Allendale County’s school district sits in South Carolina’s Lowcountry, in an impoverished, rural region near the coast known as the “corridor of shame” for the chronic poor quality of its education system. Until recently, three of the district’s four schools were considered among the lowest performing in the state.
But after an assist beginning more than a year ago from the state—which is working to rebrand the area as the “corridor of opportunity”—two of those schools made it off the state’s list of the lowest performers….
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One of the biggest changes in the Every Student Succeeds Act is that states and districts get to come up with their own school improvement ideas, as long as they are backed by evidence.
Here’s how that works: Schools that get Title I money that’s been specifically set aside for school improvement have to come up with a plan with at least one component that has at least one well-designed “correlational study” to back it up. Ideally, the law encourages districts and states to push schools toward ideas that have at least one strong randomized control trial behind it. (A randomized control trail is considered a better test of a strategy than a correlational study, researchers say.)
So what about schools that have been flagged as low-performing but aren’t getting school improvement funds? Schools don’t have to choose a strategy with a particular study to back it up, but they do need to come up with a plan that has a rationale behind it, and then carefully study the results.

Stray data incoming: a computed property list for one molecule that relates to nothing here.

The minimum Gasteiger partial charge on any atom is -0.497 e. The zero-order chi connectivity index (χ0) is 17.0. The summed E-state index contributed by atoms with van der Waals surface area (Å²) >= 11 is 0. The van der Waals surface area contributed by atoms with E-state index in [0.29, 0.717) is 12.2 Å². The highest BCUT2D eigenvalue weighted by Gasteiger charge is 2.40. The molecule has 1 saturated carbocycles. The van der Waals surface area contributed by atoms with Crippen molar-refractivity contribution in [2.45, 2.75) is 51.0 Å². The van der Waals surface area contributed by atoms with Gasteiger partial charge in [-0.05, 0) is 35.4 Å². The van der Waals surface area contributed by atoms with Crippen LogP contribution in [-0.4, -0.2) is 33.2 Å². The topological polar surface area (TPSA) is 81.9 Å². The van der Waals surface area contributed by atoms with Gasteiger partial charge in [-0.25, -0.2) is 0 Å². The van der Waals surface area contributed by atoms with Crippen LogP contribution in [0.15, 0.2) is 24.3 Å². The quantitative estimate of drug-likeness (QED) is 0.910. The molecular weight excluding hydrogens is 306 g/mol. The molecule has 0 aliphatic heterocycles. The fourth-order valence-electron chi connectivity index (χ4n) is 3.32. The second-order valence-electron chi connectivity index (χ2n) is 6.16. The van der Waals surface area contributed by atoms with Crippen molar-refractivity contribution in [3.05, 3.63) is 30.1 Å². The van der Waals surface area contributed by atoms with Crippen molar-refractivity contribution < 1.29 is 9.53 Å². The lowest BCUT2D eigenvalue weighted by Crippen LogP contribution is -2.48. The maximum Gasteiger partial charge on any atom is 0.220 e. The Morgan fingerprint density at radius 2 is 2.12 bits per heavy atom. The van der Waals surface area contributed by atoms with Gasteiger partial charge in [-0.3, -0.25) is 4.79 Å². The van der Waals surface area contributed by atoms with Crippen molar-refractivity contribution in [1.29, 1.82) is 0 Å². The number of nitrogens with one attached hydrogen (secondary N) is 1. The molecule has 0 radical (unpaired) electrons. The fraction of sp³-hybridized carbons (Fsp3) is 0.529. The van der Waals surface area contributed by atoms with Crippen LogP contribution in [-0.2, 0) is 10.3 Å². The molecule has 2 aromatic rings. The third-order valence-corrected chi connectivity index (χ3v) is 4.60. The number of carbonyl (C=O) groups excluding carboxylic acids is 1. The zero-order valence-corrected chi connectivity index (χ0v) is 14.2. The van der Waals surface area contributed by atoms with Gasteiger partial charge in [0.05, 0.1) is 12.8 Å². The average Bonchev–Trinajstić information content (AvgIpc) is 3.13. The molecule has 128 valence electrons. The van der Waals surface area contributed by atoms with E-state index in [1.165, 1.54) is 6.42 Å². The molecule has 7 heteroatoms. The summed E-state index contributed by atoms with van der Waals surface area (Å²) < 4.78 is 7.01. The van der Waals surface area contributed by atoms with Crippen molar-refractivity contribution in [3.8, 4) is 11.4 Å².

So how should states go about that? Results for America, a research organization, and Chiefs for Change, an advocacy organization for state and district officials, have some thoughts and recommendation, outlined in a new report released Thursday…
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With the 2018-19 school year in full swing, U.S. Secretary of Education Betsy DeVos has finished approving nearly every state’s plan to implement the Every Student Succeeds Act. But in some ways, the federal government’s work on ESSA is just beginning.
The federal K-12 law’s hallmark may be state and local control, yet the Education Department still has the responsibility to oversee the more than $21 billion in federal funding pumped out to states and districts under ESSA. That will often take the form of monitoring—in which federal officials take a deep look at state and local implementation of the law.
And the department has other oversight powers, including issuing guidance on the law’s implementation, writing reports on ESSA, and deciding when and how states can revise their plans.
Even though ESSA includes a host of prohibitions on the education secretary’s role, DeVos and her team have broad leeway to decide what those processes should look like, said Reg Leichty, a co-founder of Foresight Law + Policy, a law firm in Washington.
Given the Trump team’s emphasis on local control, “I think they’ll try for a lighter touch” than past administrations, Leichty said. But there are still requirements in the law the department must fill, he added.
“States and districts shouldn’t expect the system to be fundamentally different [from under previous versions of the law.] They are still going to have to file a lot of data,” Leitchy said.
But advocates for traditionally overlooked groups of students aren’t holding their breath for a robust monitoring process, in part because they think the department has already approved state plans that skirt ESSA’s requirements…
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